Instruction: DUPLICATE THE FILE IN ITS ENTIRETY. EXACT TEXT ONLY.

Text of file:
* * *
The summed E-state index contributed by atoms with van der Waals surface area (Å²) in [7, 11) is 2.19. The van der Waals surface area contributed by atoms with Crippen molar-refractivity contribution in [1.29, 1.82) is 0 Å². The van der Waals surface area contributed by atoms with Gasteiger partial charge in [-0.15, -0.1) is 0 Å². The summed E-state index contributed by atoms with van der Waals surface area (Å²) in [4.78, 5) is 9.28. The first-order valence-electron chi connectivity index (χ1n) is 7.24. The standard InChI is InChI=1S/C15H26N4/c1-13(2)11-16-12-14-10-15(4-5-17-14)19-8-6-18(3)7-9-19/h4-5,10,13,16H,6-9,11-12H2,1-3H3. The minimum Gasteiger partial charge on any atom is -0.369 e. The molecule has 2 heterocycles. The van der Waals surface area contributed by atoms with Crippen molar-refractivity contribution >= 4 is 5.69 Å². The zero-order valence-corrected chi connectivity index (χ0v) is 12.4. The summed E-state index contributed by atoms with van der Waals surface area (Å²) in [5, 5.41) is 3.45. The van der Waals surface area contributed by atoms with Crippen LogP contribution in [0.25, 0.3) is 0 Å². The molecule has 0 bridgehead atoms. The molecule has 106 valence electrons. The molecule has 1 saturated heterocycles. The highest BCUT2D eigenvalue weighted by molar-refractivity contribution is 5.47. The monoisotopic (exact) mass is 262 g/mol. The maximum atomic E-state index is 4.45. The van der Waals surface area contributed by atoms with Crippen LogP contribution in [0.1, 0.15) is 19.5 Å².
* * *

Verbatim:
The summed E-state index contributed by atoms with van der Waals surface area (Å²) in [7, 11) is 2.19. The van der Waals surface area contributed by atoms with Crippen molar-refractivity contribution in [1.29, 1.82) is 0 Å². The van der Waals surface area contributed by atoms with Gasteiger partial charge in [-0.15, -0.1) is 0 Å². The summed E-state index contributed by atoms with van der Waals surface area (Å²) in [4.78, 5) is 9.28. The first-order valence-electron chi connectivity index (χ1n) is 7.24. The standard InChI is InChI=1S/C15H26N4/c1-13(2)11-16-12-14-10-15(4-5-17-14)19-8-6-18(3)7-9-19/h4-5,10,13,16H,6-9,11-12H2,1-3H3. The minimum Gasteiger partial charge on any atom is -0.369 e. The molecule has 2 heterocycles. The van der Waals surface area contributed by atoms with Crippen molar-refractivity contribution >= 4 is 5.69 Å². The zero-order valence-corrected chi connectivity index (χ0v) is 12.4. The summed E-state index contributed by atoms with van der Waals surface area (Å²) in [5, 5.41) is 3.45. The van der Waals surface area contributed by atoms with Crippen LogP contribution in [0.25, 0.3) is 0 Å². The molecule has 0 bridgehead atoms. The molecule has 106 valence electrons. The molecule has 1 saturated heterocycles. The highest BCUT2D eigenvalue weighted by molar-refractivity contribution is 5.47. The monoisotopic (exact) mass is 262 g/mol. The maximum atomic E-state index is 4.45. The van der Waals surface area contributed by atoms with Crippen LogP contribution in [0.1, 0.15) is 19.5 Å².